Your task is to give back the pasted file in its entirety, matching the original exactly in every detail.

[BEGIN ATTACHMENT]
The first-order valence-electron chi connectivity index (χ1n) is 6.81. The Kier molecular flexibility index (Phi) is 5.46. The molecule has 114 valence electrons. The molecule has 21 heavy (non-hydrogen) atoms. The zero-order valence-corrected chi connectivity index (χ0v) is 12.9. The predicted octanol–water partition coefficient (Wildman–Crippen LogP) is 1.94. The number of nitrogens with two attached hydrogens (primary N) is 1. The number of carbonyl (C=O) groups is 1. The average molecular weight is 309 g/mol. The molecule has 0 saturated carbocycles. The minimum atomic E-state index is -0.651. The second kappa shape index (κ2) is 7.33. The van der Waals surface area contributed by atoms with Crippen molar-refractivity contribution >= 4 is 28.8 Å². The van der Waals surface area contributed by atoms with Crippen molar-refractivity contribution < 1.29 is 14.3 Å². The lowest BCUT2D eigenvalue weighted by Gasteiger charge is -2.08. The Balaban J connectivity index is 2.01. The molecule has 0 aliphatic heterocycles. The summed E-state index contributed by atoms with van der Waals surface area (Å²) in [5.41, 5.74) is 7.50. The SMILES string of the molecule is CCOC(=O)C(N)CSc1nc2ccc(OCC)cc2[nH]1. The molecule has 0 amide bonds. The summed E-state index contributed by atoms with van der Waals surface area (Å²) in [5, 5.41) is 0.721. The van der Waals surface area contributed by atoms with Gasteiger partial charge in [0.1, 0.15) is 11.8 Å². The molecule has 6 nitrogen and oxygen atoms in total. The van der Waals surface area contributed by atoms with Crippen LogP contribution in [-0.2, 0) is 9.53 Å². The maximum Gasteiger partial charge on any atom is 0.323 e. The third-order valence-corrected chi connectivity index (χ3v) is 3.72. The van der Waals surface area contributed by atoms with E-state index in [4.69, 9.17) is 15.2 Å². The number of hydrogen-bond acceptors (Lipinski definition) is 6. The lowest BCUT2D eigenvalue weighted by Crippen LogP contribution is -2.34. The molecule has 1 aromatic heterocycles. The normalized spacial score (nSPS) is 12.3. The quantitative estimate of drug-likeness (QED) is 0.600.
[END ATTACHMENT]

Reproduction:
The first-order valence-electron chi connectivity index (χ1n) is 6.81. The Kier molecular flexibility index (Phi) is 5.46. The molecule has 114 valence electrons. The molecule has 21 heavy (non-hydrogen) atoms. The zero-order valence-corrected chi connectivity index (χ0v) is 12.9. The predicted octanol–water partition coefficient (Wildman–Crippen LogP) is 1.94. The number of nitrogens with two attached hydrogens (primary N) is 1. The number of carbonyl (C=O) groups is 1. The average molecular weight is 309 g/mol. The molecule has 0 saturated carbocycles. The minimum atomic E-state index is -0.651. The second kappa shape index (κ2) is 7.33. The van der Waals surface area contributed by atoms with Crippen molar-refractivity contribution >= 4 is 28.8 Å². The van der Waals surface area contributed by atoms with Crippen molar-refractivity contribution < 1.29 is 14.3 Å². The lowest BCUT2D eigenvalue weighted by Gasteiger charge is -2.08. The Balaban J connectivity index is 2.01. The molecule has 0 aliphatic heterocycles. The summed E-state index contributed by atoms with van der Waals surface area (Å²) in [5.41, 5.74) is 7.50. The SMILES string of the molecule is CCOC(=O)C(N)CSc1nc2ccc(OCC)cc2[nH]1. The molecule has 0 amide bonds. The summed E-state index contributed by atoms with van der Waals surface area (Å²) in [5, 5.41) is 0.721. The van der Waals surface area contributed by atoms with Gasteiger partial charge in [0.1, 0.15) is 11.8 Å². The molecule has 6 nitrogen and oxygen atoms in total. The van der Waals surface area contributed by atoms with Crippen LogP contribution in [-0.2, 0) is 9.53 Å². The maximum Gasteiger partial charge on any atom is 0.323 e. The third-order valence-corrected chi connectivity index (χ3v) is 3.72. The van der Waals surface area contributed by atoms with E-state index in [4.69, 9.17) is 15.2 Å². The number of hydrogen-bond acceptors (Lipinski definition) is 6. The lowest BCUT2D eigenvalue weighted by Crippen LogP contribution is -2.34. The molecule has 1 aromatic heterocycles. The normalized spacial score (nSPS) is 12.3. The quantitative estimate of drug-likeness (QED) is 0.600.